Is teaching abstinence the best method of sex education for students today? That’s been an ongoing debate for nearly a generation. With government funding supporting faith-based abstinence initiatives, the idea is pretty basic. The best way to not catch an STD or get pregnant is to not have sex in the first place. How effective that philosophy and educational style happens to be is likely dependent on your personal viewpoint on the matter.
Statistics About Abstinence Only Sex Education
1. A 2007 federal study on abstinence education found that these programs had no impacts on the rate of teen sexual abstinence.
2. The United States leads the world in teen pregnancy rates and teen birth rates. Compared to France, the US numbers are more than tripled.
3. Teens in states that prescribe more abstinence education are actually more likely to become pregnant.
4. Only 13% of teens in the United States have had sex by the age of 15.
5. By the age of 19, 70% of teens have engaged in sexual intercourse at least once.
6. 82% of the teen pregnancies that occur every year are unintended and 59% of them end in a successful birth.
7. Every year, roughly nine million new STIs occur among teens and young adults in the United States.
8. 1 in 4 teens in the US receives information about abstinence without receiving any information or instructions about birth control.
9. Among teens aged 18–19, 41% report that they know little or nothing about condoms.
10. 75% say they know little or nothing about the contraceptive pill.
11. Fewer male teens [62%] have received instruction about contraception than girls [70%].
12. About 33% of teens have not received any formal instruction on any forms of contraception.
13. The percentage of teens that have received abstinence instructions: 84%. Only HIV awareness and STI awareness are ranked higher.
14. In 2006, 87% of US public and private high schools taught abstinence as the most effective method to avoid pregnancy.
15. Girls are more likely than boys to talk with their parents about birth control or how to tell someone that they don’t want to have sex.
16. More than one-third of online websites that teens commonly use for reference information have inaccurate data about abortion and 46% have inaccurate information about contraception.
17. 37 states require that sex education include abstinence. Of these states, 26 of them require that abstinence be stressed more than any other form of sexual education.
18. Only 13 states require that the information provided in a sex education class be medically accurate and contain verifiable facts.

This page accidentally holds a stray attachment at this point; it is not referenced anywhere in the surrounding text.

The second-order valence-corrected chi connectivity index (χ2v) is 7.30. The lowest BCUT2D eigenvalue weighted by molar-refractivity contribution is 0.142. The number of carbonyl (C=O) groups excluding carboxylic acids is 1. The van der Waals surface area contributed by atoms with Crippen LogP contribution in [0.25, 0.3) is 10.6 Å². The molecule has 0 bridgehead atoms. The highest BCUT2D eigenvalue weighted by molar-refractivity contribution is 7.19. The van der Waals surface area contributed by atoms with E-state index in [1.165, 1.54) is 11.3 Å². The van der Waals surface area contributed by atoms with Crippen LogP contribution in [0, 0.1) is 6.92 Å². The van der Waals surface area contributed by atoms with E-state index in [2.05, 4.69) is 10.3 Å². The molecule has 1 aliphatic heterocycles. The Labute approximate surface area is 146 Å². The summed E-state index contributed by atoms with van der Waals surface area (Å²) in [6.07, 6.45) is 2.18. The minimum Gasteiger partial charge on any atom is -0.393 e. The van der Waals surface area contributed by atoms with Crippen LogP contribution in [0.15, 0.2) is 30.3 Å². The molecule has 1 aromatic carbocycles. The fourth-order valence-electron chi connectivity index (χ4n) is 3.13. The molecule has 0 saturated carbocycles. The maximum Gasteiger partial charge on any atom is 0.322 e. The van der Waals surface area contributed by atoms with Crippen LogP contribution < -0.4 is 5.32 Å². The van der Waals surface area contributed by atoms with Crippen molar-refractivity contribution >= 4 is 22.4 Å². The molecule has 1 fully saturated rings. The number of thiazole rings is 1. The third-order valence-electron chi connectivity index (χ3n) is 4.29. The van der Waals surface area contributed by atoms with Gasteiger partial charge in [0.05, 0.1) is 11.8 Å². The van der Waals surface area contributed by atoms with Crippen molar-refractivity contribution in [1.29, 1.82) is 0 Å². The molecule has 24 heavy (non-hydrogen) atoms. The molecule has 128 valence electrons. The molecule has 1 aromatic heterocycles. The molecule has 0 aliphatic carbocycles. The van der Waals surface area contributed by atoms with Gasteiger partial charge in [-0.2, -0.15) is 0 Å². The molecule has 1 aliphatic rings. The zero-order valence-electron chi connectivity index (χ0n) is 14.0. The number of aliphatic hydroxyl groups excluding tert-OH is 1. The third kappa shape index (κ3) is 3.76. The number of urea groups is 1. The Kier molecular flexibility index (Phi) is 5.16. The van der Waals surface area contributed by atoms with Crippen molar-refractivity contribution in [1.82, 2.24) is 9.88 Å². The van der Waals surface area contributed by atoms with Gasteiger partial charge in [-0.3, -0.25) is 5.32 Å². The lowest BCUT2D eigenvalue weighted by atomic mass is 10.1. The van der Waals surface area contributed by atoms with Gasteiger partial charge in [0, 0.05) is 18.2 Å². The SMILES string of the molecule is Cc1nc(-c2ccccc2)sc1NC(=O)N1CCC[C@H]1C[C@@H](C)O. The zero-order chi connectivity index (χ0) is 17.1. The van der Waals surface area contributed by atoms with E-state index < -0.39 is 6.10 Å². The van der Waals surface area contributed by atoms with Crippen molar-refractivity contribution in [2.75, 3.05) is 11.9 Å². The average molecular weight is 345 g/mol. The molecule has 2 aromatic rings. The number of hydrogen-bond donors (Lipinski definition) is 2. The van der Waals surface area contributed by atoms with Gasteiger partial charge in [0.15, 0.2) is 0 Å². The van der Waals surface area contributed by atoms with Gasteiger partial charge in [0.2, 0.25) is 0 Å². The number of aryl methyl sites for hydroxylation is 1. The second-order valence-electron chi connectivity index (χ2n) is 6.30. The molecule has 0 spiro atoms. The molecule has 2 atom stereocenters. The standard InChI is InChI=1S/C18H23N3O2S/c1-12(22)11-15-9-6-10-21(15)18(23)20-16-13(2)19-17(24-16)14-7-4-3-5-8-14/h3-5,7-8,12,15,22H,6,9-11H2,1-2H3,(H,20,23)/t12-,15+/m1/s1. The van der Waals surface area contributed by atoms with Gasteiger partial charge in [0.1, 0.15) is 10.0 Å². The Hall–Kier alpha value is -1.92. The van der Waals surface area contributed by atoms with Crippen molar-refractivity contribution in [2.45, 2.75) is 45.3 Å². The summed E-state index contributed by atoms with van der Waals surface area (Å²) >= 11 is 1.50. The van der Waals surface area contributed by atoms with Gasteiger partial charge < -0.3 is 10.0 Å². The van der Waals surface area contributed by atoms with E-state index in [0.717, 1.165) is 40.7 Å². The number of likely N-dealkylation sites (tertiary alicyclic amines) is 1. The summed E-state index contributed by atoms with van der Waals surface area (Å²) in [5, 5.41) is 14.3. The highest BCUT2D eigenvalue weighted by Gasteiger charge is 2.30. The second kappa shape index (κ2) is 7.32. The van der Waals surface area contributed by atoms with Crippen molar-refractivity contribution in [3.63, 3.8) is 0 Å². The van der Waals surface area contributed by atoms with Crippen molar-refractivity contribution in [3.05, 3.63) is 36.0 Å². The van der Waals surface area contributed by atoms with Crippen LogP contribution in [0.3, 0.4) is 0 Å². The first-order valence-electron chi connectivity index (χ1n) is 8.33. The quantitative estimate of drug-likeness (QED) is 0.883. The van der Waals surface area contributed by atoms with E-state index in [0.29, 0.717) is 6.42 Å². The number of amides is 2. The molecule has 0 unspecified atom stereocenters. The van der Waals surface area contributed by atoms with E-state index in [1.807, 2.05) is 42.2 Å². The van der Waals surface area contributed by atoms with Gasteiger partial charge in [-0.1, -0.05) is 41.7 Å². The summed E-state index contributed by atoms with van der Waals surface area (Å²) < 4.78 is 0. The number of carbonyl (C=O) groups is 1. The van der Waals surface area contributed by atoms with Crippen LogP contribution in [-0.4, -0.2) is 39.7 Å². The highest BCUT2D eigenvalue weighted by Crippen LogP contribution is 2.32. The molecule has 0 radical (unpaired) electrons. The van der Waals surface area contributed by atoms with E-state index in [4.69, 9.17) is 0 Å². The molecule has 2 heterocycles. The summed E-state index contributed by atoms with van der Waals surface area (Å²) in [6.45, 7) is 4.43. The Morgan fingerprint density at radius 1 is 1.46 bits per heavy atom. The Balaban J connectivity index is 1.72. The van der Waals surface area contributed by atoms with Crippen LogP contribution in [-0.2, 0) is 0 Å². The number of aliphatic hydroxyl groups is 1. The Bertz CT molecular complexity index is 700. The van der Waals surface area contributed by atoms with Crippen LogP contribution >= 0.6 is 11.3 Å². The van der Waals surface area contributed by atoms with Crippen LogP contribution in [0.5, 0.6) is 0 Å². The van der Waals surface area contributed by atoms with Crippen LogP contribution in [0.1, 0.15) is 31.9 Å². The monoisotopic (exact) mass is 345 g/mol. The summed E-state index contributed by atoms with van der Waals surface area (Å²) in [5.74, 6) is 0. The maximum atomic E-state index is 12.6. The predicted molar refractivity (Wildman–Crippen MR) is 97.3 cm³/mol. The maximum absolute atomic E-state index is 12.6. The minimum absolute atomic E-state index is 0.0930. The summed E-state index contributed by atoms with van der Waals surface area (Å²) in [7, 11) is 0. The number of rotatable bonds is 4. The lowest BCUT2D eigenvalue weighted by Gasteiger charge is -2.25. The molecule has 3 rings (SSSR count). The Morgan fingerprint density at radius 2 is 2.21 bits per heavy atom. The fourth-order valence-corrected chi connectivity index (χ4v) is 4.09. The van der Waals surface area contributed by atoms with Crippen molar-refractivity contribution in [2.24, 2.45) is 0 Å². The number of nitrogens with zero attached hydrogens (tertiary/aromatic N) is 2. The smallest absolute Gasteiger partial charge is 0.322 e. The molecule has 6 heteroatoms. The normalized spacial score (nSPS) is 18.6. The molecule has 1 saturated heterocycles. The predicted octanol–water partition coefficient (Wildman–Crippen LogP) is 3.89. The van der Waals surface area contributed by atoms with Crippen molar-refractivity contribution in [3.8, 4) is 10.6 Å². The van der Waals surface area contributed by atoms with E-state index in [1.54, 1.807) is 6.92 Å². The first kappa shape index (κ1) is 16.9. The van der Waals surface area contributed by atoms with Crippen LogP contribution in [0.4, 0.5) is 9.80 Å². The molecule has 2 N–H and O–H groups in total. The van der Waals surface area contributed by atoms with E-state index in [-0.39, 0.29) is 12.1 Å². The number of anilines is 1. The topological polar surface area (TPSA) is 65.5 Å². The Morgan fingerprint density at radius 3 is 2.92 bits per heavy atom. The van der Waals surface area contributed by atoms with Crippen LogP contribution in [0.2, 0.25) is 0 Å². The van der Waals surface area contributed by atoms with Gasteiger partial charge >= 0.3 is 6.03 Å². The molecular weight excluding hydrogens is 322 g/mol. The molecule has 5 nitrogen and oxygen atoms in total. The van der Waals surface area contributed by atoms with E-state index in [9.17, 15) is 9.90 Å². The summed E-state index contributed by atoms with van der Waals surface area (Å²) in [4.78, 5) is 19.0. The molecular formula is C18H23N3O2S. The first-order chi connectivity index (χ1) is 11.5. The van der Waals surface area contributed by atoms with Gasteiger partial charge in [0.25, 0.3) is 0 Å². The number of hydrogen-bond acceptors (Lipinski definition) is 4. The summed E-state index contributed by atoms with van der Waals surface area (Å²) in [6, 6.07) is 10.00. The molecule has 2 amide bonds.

19. Only 2 programs that teach abstinence-only were found to be medically and factually correct.
20. $50 million of US taxpayer money is made available annually for grants to the states to promote sexual abstinence outside of marriage.
The problem is that many of the statistics say that abstinence only sex education isn’t helping matters at all. Although supporters will point toward the fact that teen pregnancy rates are at some of the lowest rates of all time, those who support contraceptive use and safe sex practices can point to effective uses of birth control, condoms, and other items that help to prevent the spread of disease or prevent pregnancy.
Modern teen pregnancy rates are at their lowest levels since the CDC began tracking them in 1940 and it seems to be because teens are having less sex and using the above pregnancy prevention efforts when they do. Is this because of abstinence only educational programs? Or is it because there is a comprehensive effort to provide a well-rounded education on human sexuality? Let’s take a look at the statistics and find out!
Changes to Abstinence Only Sex Education
With hundreds of millions spent already on abstinence only sex education with arguably no results, it seems like the time has come to make some changes.
Congress has already started taking some action to improve sex education across the country. Part of that process is the Personal Responsibility Education Program [PREP]. With PREP, both abstinence and contraception are supposed to be emphasized. There are also components about how to form healthy relationships, how to budget properly, and why it is important to have open lines of communication with parents.
No matter what side of the debate you happen to be, there is common ground in the fact that teen pregnancy rates are so low. That’s good news and it doesn’t really matter how that has happened. What matters now is how we together proceed forward to continuing to improve these statistics. When push comes to shove, abstinence only sex education makes very little impact on making teens want to stop having sex. Only 30% of kids are going to abstain from sex until the age of 20, not counting those who get married. If 7 in 10 kids are statistically having sex and a third of them don’t know anything about using contraceptives, then we’re hurting them, not helping them.
That’s not to say that abstinence only sex education is 100% ineffective. In a recent controlled trial, abstinence programs that did not criticize contraceptives or advocate waiting until marriage for sex AND were specifically tailored to the local community could be effective in delaying the first instance of sexual intercourse amongst younger teens.
Almost every public health and medical professional organization supports the use of comprehensive sexual education as the primary approach, not just one solitary method of sexual education. This allows teens to be able to make their own choices and take ownership of them. In doing so, it could be that the teens themselves are choosing not to have sex and it has nothing to do with abstinence only education. Whatever the case may actually be, we know this: teen pregnancy rates are the lowest they have ever been in the US. They’re still extraordinarily high compared to the rest of the world, but progress is being made.